1. Dave314159ggggdffsdds Silver badge

        Re: This was in the UK. In the US …

        Where do people come up with this ludicrous nonsense? It's entirely the other way around. The US has far more protectionism, Europe far less.

        The entire EU (and also UK) have more freedom to sack people than 'at will' states in the US.

        Really, it's very simple. Here, we give people things like medical care and food whether or not they keep their jobs, so we just don't care as much as Americans about being fired, fairly or otherwise.

        1. stungebag

          Re: This was in the UK. In the US …

          Eh? Amost all US states can bin you for any or no reason, within (sometimes) very loose limits.

        2. kat_bg

          Re: This was in the UK. In the US …

          Really? Maybe in UK. Try that in my country (inside EU) and you will end up directly in court. And usually the courts side with the employee. Let alone that such behavior can guarantee a visit from the labor protection authorities which will nitpick every document. You need thoroughly documented investigation before you can fire someone, outside the legally mandated procedures.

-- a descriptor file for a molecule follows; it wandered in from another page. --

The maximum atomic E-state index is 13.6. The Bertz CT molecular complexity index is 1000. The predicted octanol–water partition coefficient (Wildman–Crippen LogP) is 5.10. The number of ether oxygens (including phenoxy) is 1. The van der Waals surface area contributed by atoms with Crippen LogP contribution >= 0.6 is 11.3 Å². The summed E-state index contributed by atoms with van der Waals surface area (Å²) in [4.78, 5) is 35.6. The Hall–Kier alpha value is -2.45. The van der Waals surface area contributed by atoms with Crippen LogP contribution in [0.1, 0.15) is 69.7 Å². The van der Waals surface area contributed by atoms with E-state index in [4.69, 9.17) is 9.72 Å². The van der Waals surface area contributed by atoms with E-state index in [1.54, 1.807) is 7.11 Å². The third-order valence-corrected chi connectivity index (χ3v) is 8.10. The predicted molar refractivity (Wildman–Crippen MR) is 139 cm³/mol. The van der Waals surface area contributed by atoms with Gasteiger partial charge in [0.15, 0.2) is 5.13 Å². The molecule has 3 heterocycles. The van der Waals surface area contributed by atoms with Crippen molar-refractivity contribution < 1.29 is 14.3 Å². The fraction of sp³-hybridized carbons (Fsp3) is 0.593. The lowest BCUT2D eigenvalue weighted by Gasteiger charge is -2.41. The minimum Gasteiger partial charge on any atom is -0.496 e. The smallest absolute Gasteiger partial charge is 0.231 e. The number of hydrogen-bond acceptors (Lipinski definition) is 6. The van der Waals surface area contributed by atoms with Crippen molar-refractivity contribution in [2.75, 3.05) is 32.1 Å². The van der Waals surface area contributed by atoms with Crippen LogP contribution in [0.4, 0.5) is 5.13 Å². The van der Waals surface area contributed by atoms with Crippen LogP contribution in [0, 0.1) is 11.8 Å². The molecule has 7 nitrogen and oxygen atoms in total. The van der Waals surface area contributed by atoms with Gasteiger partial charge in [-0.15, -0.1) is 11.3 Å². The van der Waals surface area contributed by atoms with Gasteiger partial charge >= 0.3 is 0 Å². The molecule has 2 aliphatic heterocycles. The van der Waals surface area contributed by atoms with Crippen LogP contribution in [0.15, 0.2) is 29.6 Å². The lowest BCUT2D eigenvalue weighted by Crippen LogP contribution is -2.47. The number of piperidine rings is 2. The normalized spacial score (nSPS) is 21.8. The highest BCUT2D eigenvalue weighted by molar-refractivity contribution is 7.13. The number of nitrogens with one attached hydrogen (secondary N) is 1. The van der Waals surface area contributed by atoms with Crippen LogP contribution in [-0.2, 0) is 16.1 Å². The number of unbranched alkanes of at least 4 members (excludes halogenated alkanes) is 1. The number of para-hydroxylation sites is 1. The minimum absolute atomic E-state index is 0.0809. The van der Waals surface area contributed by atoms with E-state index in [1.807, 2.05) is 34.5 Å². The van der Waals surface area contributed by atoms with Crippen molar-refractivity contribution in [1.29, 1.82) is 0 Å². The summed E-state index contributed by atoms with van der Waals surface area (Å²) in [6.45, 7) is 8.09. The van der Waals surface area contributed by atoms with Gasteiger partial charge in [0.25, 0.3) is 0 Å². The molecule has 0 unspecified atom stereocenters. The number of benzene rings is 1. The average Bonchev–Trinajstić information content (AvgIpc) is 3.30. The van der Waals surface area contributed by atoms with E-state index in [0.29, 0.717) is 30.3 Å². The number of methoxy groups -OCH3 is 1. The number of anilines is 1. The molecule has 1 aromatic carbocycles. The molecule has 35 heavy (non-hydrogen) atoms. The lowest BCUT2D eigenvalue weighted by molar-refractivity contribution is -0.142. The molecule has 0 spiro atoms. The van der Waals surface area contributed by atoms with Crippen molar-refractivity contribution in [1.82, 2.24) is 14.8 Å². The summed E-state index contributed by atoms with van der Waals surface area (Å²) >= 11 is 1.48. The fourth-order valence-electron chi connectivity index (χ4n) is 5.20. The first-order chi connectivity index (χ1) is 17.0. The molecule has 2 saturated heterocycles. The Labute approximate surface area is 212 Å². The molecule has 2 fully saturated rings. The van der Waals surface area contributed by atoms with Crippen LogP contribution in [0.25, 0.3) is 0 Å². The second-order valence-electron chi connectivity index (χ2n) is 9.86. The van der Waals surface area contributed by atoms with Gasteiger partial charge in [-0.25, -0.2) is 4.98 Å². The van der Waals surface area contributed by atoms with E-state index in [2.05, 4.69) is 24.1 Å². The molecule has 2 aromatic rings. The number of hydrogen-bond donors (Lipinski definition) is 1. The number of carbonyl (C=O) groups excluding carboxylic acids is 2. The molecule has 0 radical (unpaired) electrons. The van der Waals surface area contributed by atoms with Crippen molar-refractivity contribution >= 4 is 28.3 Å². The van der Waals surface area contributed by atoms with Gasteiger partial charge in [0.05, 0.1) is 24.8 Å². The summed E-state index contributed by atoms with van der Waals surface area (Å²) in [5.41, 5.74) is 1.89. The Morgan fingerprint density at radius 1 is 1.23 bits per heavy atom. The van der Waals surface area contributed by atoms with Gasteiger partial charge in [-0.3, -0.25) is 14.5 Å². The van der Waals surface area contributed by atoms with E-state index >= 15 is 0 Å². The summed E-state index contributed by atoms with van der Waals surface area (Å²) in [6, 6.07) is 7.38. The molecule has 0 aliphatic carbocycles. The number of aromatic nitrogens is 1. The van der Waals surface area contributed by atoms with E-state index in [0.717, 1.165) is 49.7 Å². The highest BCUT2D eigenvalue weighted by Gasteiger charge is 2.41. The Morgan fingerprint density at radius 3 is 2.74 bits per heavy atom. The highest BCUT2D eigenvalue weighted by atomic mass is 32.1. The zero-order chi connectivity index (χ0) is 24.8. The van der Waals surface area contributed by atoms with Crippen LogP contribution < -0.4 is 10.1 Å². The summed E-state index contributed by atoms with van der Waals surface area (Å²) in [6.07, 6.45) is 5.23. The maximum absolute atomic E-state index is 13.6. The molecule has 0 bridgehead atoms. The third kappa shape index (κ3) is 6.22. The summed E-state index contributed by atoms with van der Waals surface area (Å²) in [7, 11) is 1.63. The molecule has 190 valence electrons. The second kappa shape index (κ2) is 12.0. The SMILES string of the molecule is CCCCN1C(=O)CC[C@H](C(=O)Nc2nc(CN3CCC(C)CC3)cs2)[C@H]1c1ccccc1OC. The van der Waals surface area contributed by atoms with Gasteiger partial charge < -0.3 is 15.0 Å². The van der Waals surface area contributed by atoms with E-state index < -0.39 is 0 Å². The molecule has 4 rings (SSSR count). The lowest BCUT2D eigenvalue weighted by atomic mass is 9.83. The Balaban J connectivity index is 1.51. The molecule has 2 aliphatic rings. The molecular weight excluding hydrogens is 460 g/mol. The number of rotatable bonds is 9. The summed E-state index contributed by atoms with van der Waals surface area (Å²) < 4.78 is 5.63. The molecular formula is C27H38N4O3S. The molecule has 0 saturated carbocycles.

1. John Brown (no body) Silver badge

            Re: This was in the UK. In the US …

            "Really? Maybe in UK. "

            No, not in the UK. He was talking out of his arse. UK laws and regulations have barely changed since leaving the EU and the UK was one of the EU members leading and pushing for stronger employment protection (despite the comments in the press over the years that it was the EU forcing us to follow their rules)

      2. jotheberlock

        Re: This was in the UK. In the US …

        Try going to an employment tribunal in your first two years' of employment. You can't. You're out of luck, it's not legally allowed, so an employer can basically fire you for whatever with no comeback.

        Blair brought in a 1 year limit for 'flexibility' under New Labour and the Lib Dem/Tory coalition extended it to two years so basically all three national parties have screwed us on this one.

        1. John Brown (no body) Silver badge

          Re: This was in the UK. In the US …

          The 1 year thing predates New Labour and Tony Blair by quite some time. IIRC, up to a year and you were still classed as temporary labour. If you were on a temp contract and you worked past the one year anniversary with out starting a new one, your contract was, by default, a permanent contract with all the attendant rights. My father was at Reyrolles on a rolling contract like that.. They were effectively "sacked" every 364 days and then, in the main, re-hired the following day. Although IIRC, anyone reaching the end of the second year were taken on permanently anyway. One of my first jobs was dependant on the as then Manpower Service Commission funding, supposedly on an annually renewable employment contract, but 12 years later, long after the MSC had been reformed and renamed twice and I was made redundant, I still got full rights as a permie because no one at the local council had bothered to keep up with the contract details (Likewise, we were always treated as permies after year one and got the usual incremental pay rises on the scale as well as the negotiated ones and the additional long service extra days holiday each year)